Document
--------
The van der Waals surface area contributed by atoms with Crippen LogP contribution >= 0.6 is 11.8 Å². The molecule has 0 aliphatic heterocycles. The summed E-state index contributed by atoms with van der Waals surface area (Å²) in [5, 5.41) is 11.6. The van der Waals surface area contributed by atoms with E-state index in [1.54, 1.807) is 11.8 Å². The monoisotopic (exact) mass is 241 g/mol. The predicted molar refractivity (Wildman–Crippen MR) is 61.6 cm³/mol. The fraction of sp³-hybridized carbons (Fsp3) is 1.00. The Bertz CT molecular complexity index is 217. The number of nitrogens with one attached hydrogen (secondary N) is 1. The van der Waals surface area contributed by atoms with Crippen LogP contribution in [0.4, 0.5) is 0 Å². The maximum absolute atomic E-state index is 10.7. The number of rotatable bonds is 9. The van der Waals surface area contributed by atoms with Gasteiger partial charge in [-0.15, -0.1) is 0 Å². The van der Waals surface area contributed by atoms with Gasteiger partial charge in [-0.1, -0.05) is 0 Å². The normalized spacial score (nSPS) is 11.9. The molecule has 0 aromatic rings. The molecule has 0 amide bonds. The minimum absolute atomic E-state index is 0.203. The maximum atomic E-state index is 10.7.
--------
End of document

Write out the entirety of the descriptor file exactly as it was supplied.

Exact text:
The van der Waals surface area contributed by atoms with Crippen LogP contribution >= 0.6 is 11.8 Å². The molecule has 0 aliphatic heterocycles. The summed E-state index contributed by atoms with van der Waals surface area (Å²) in [5, 5.41) is 11.6. The van der Waals surface area contributed by atoms with E-state index in [1.54, 1.807) is 11.8 Å². The monoisotopic (exact) mass is 241 g/mol. The predicted molar refractivity (Wildman–Crippen MR) is 61.6 cm³/mol. The fraction of sp³-hybridized carbons (Fsp3) is 1.00. The Bertz CT molecular complexity index is 217. The number of nitrogens with one attached hydrogen (secondary N) is 1. The van der Waals surface area contributed by atoms with Crippen LogP contribution in [0.4, 0.5) is 0 Å². The maximum absolute atomic E-state index is 10.7. The number of rotatable bonds is 9. The van der Waals surface area contributed by atoms with Gasteiger partial charge in [-0.15, -0.1) is 0 Å². The van der Waals surface area contributed by atoms with Gasteiger partial charge in [-0.1, -0.05) is 0 Å². The normalized spacial score (nSPS) is 11.9. The molecule has 0 aromatic rings. The molecule has 0 amide bonds. The minimum absolute atomic E-state index is 0.203. The maximum atomic E-state index is 10.7.